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The Guardian - UK
The Guardian - UK
Anita Roy

Country diary: Adding to Britain’s precious stock of hedgerows, one by one

Hedgerow laying in Wellington, Somerset
Hedgerow laying in Wellington, Somerset. ‘It feels good to be outdoors on the cusp of spring, stitching a new hedge into the patchwork of fields.’ Photograph: Anita Corbin

Pass a sharp spade through wet grass and into soggy mud. Turn 90 degrees to make a T and give it a waggle. Ease the bare roots into the slot and firm in with boot heel. One down, 1,199 to go.

The Blackdown Hills are veiled in murk and there’s no let-up in the steady drizzle, but the community farm volunteers have turned up in waterproofs and wellies, and are cheerfully getting stuck in. We have 230 metres of hedge to plant, and there’s no time to lose. It will take about five years until it resembles something like a hedge.

At 11am, we’re joined by 40 year 6 students from the local primary school. Some are on mulch duty and dive into the woodchip pile with glee. Others balefully eye the spades that are almost as tall as they are, while their mates charge off brandishing plastic tree guards like floppy lightsabers, hotly pursued by teachers. But still the zigzag tramline of trees grows, marching steadily down the slope.

It feels good to be outdoors on the cusp of spring, stitching a new hedge into the patchwork of fields. With the growth of industrial agriculture over the past 50 years, the UK has lost more than 118,000 miles of hedgerow – almost five times the circumference of the Earth. This shocking statistic is directly related to the catastrophic decline of our wildlife: 95% of hedgehogs, 93m wild birds.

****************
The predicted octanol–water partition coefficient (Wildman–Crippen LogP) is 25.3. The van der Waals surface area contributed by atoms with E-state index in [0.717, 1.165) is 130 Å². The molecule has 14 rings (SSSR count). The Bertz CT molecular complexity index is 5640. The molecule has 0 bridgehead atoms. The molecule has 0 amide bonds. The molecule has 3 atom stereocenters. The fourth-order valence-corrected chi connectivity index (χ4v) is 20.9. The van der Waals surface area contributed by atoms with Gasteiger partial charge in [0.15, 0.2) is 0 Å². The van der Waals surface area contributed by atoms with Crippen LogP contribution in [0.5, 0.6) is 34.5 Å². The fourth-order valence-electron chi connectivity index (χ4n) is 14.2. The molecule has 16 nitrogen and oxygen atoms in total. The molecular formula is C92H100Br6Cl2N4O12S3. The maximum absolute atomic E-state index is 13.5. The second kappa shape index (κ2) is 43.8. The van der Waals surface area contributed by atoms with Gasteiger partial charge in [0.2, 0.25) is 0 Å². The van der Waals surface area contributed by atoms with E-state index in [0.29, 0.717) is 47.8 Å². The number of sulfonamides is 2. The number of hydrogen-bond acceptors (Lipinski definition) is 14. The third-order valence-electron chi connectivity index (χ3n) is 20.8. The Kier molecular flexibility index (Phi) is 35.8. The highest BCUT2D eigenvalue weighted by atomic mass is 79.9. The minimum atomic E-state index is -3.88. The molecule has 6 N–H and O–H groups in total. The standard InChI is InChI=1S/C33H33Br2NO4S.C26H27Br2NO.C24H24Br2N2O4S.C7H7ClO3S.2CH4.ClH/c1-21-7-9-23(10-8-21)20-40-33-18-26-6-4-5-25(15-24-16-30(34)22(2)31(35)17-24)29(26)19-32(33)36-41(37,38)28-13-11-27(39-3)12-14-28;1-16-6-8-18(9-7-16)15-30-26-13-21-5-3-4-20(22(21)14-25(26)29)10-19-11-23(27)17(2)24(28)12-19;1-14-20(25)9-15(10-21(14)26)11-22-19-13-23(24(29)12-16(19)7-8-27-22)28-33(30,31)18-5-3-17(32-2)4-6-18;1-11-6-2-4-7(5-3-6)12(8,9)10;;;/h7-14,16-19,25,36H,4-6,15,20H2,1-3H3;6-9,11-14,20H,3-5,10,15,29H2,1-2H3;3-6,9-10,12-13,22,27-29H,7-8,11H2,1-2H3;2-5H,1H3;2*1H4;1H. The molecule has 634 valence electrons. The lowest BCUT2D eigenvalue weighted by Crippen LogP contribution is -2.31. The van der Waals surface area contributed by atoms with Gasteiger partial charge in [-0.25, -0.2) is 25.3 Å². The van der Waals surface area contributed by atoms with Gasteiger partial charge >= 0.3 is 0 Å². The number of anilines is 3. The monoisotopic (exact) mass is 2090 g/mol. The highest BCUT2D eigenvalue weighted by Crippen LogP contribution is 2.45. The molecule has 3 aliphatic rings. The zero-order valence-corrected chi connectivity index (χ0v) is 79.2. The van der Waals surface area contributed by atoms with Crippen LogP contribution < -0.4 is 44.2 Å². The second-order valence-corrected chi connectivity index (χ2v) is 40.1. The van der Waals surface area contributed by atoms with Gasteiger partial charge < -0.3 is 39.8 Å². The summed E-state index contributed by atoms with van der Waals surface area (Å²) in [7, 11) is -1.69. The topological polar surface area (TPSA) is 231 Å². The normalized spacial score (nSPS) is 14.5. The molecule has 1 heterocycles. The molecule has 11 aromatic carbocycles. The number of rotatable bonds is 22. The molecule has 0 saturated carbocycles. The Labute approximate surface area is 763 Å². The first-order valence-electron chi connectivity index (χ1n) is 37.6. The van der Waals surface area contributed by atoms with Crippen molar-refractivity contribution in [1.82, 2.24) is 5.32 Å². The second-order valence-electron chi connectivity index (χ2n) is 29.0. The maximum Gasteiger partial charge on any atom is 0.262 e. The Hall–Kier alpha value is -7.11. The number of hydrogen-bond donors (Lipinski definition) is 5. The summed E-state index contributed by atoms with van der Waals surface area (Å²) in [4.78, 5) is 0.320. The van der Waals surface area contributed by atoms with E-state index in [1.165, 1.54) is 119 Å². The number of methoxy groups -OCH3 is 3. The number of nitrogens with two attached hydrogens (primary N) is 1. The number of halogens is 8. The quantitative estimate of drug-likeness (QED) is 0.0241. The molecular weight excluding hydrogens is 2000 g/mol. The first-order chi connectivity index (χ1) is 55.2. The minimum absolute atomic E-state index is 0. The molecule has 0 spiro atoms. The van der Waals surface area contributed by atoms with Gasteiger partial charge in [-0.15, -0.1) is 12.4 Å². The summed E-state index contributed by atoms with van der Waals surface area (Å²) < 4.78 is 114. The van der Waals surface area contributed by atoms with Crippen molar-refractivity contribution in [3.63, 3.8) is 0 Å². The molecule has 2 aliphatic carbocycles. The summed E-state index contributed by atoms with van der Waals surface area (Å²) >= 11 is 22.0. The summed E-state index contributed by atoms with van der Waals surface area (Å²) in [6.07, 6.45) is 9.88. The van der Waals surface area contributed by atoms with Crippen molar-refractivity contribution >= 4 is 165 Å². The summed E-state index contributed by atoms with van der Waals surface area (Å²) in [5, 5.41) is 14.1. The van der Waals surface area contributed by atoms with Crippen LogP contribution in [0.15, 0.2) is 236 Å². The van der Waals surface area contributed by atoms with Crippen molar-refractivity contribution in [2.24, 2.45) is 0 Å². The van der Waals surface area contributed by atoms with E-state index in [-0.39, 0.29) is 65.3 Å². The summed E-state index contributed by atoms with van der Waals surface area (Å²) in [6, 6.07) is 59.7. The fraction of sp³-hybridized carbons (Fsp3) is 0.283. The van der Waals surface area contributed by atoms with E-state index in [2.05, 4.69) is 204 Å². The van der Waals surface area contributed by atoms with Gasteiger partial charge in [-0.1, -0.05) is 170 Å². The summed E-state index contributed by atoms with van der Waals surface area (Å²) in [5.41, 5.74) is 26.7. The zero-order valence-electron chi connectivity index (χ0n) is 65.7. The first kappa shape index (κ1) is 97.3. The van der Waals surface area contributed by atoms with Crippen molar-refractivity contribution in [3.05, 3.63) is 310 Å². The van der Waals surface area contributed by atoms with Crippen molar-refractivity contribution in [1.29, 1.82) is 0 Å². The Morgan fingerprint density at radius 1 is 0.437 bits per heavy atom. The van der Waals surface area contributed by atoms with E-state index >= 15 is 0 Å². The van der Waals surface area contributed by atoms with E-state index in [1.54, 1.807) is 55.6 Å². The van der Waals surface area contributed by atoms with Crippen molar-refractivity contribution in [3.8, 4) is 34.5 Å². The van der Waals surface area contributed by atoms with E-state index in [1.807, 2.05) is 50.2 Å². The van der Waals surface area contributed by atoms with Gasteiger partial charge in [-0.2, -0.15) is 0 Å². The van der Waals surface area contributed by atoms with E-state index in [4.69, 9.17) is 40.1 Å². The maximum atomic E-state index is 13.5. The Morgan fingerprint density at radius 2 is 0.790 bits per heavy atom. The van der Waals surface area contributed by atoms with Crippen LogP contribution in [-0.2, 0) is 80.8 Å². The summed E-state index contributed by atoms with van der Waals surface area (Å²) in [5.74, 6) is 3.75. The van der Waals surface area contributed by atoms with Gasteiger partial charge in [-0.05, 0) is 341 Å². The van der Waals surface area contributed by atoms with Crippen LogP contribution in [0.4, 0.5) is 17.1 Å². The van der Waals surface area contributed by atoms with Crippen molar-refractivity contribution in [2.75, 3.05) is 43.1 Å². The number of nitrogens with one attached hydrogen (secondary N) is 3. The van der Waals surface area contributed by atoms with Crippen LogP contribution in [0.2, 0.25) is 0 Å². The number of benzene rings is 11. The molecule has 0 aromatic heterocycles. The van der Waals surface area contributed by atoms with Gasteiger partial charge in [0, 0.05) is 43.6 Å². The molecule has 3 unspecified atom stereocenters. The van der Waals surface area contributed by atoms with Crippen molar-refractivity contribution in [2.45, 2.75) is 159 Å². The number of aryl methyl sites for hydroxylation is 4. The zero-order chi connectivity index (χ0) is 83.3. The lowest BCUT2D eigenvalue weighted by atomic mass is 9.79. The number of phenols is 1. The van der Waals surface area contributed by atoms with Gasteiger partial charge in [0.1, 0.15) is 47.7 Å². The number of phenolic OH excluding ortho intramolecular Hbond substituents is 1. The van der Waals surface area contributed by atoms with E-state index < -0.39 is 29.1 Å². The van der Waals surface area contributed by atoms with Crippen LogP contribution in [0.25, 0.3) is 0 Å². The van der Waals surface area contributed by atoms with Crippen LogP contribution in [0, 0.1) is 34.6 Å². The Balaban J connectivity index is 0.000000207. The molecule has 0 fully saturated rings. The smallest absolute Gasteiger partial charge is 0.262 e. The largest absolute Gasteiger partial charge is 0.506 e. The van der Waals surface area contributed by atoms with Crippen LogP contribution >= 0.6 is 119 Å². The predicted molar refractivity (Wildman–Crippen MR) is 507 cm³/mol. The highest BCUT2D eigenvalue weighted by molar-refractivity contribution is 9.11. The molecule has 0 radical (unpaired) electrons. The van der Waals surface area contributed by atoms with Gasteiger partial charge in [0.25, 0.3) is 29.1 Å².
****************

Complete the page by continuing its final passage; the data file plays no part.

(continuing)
Here on the town’s newly designated green corridor, we are attempting to reverse the trend, one small plant at a time. Hawthorn, blackthorn, field maple, guelder rose and hazel. On the other side of the green corridor, the Transition Town team are cutting and “laying” an old hedge that has been badly neglected. Using billhooks, they work slowly, chopping through stems until they can be hinged downwards and tied. It’s all baby steps – two forward and one back, to be honest, given the wider context of housing developments, supermarket car parks and the massive flailing machines that bash hedges into square-edged submission. But we’re not alone. With government incentives, many farmers are now working to restore hedgerows, seeing their vital role in boosting biodiversity, preventing floods, storing carbon and stabilising our precious topsoil.

A curious robin comes to inspect the earthworks; a wren trills madly somewhere among the brambles. Hopefully, in a year or two, they will have somewhere to nest and rest, forage and hide.

• Country diary is on Twitter at @gdncountrydiary

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